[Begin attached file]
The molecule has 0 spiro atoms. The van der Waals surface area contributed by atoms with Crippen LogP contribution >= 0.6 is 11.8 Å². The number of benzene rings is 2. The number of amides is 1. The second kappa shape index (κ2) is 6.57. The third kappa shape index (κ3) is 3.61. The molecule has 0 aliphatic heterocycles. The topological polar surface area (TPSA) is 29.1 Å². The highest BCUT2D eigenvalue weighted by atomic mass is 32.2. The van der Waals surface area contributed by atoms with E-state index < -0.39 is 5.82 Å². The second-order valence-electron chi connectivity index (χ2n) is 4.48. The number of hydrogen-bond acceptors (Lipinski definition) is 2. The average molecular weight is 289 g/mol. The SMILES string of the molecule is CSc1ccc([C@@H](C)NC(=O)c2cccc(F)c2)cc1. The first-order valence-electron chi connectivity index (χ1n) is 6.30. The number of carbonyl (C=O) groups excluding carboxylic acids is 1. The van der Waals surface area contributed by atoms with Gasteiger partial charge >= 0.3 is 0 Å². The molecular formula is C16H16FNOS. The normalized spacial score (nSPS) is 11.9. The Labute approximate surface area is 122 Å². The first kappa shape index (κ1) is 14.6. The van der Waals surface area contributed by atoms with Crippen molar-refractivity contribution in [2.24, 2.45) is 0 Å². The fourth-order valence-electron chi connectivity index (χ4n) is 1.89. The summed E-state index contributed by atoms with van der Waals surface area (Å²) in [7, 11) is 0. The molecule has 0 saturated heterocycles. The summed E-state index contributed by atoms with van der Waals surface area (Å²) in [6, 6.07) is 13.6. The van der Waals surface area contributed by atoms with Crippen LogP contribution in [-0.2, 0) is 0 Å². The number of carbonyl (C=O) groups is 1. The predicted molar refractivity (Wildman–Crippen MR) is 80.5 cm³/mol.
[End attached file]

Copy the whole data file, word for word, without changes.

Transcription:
The molecule has 0 spiro atoms. The van der Waals surface area contributed by atoms with Crippen LogP contribution >= 0.6 is 11.8 Å². The number of benzene rings is 2. The number of amides is 1. The second kappa shape index (κ2) is 6.57. The third kappa shape index (κ3) is 3.61. The molecule has 0 aliphatic heterocycles. The topological polar surface area (TPSA) is 29.1 Å². The highest BCUT2D eigenvalue weighted by atomic mass is 32.2. The van der Waals surface area contributed by atoms with E-state index < -0.39 is 5.82 Å². The second-order valence-electron chi connectivity index (χ2n) is 4.48. The number of hydrogen-bond acceptors (Lipinski definition) is 2. The average molecular weight is 289 g/mol. The SMILES string of the molecule is CSc1ccc([C@@H](C)NC(=O)c2cccc(F)c2)cc1. The first-order valence-electron chi connectivity index (χ1n) is 6.30. The number of carbonyl (C=O) groups excluding carboxylic acids is 1. The van der Waals surface area contributed by atoms with Gasteiger partial charge >= 0.3 is 0 Å². The molecular formula is C16H16FNOS. The normalized spacial score (nSPS) is 11.9. The Labute approximate surface area is 122 Å². The first kappa shape index (κ1) is 14.6. The van der Waals surface area contributed by atoms with Crippen molar-refractivity contribution in [2.24, 2.45) is 0 Å². The fourth-order valence-electron chi connectivity index (χ4n) is 1.89. The summed E-state index contributed by atoms with van der Waals surface area (Å²) in [7, 11) is 0. The molecule has 0 saturated heterocycles. The summed E-state index contributed by atoms with van der Waals surface area (Å²) in [6, 6.07) is 13.6. The van der Waals surface area contributed by atoms with Crippen LogP contribution in [-0.2, 0) is 0 Å². The number of carbonyl (C=O) groups is 1. The predicted molar refractivity (Wildman–Crippen MR) is 80.5 cm³/mol.